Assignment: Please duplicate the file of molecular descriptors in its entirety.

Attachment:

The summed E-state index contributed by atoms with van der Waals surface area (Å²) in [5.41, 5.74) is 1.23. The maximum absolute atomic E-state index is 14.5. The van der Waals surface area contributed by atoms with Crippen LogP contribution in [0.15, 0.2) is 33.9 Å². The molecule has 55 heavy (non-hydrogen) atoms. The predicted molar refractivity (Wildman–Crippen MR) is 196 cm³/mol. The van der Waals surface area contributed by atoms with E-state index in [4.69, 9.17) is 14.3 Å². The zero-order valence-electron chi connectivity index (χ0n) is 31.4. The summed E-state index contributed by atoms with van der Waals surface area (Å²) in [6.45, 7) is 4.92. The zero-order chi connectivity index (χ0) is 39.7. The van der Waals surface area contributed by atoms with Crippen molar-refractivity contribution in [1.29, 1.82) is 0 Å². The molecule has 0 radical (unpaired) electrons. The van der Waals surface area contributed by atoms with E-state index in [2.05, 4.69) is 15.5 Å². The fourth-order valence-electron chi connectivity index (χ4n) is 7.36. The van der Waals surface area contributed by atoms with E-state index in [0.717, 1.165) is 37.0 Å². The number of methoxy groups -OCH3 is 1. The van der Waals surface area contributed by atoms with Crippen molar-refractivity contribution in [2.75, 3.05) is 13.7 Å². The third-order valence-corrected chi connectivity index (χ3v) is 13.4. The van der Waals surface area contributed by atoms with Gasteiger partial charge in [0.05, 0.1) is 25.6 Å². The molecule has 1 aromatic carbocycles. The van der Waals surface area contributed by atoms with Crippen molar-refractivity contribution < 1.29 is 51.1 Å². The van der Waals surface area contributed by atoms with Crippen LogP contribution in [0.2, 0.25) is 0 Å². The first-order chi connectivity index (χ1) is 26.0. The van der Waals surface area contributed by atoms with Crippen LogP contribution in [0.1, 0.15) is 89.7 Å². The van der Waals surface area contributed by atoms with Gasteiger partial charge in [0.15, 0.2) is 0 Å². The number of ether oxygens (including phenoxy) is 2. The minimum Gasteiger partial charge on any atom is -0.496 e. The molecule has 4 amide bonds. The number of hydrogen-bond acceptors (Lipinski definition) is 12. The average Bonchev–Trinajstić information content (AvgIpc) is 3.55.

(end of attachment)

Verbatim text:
The summed E-state index contributed by atoms with van der Waals surface area (Å²) in [5.41, 5.74) is 1.23. The maximum absolute atomic E-state index is 14.5. The van der Waals surface area contributed by atoms with Crippen LogP contribution in [0.15, 0.2) is 33.9 Å². The molecule has 55 heavy (non-hydrogen) atoms. The predicted molar refractivity (Wildman–Crippen MR) is 196 cm³/mol. The van der Waals surface area contributed by atoms with E-state index in [4.69, 9.17) is 14.3 Å². The zero-order valence-electron chi connectivity index (χ0n) is 31.4. The summed E-state index contributed by atoms with van der Waals surface area (Å²) in [6.45, 7) is 4.92. The zero-order chi connectivity index (χ0) is 39.7. The van der Waals surface area contributed by atoms with Crippen molar-refractivity contribution in [1.29, 1.82) is 0 Å². The molecule has 0 radical (unpaired) electrons. The van der Waals surface area contributed by atoms with E-state index in [2.05, 4.69) is 15.5 Å². The fourth-order valence-electron chi connectivity index (χ4n) is 7.36. The van der Waals surface area contributed by atoms with E-state index in [0.717, 1.165) is 37.0 Å². The number of methoxy groups -OCH3 is 1. The van der Waals surface area contributed by atoms with Crippen molar-refractivity contribution in [2.75, 3.05) is 13.7 Å². The third-order valence-corrected chi connectivity index (χ3v) is 13.4. The van der Waals surface area contributed by atoms with Gasteiger partial charge in [0.05, 0.1) is 25.6 Å². The molecule has 1 aromatic carbocycles. The van der Waals surface area contributed by atoms with Crippen molar-refractivity contribution < 1.29 is 51.1 Å². The van der Waals surface area contributed by atoms with Crippen LogP contribution in [0.2, 0.25) is 0 Å². The first-order chi connectivity index (χ1) is 26.0. The van der Waals surface area contributed by atoms with Crippen LogP contribution in [0.1, 0.15) is 89.7 Å². The van der Waals surface area contributed by atoms with Gasteiger partial charge in [0.15, 0.2) is 0 Å². The number of ether oxygens (including phenoxy) is 2. The minimum Gasteiger partial charge on any atom is -0.496 e. The molecule has 4 amide bonds. The number of hydrogen-bond acceptors (Lipinski definition) is 12. The average Bonchev–Trinajstić information content (AvgIpc) is 3.55.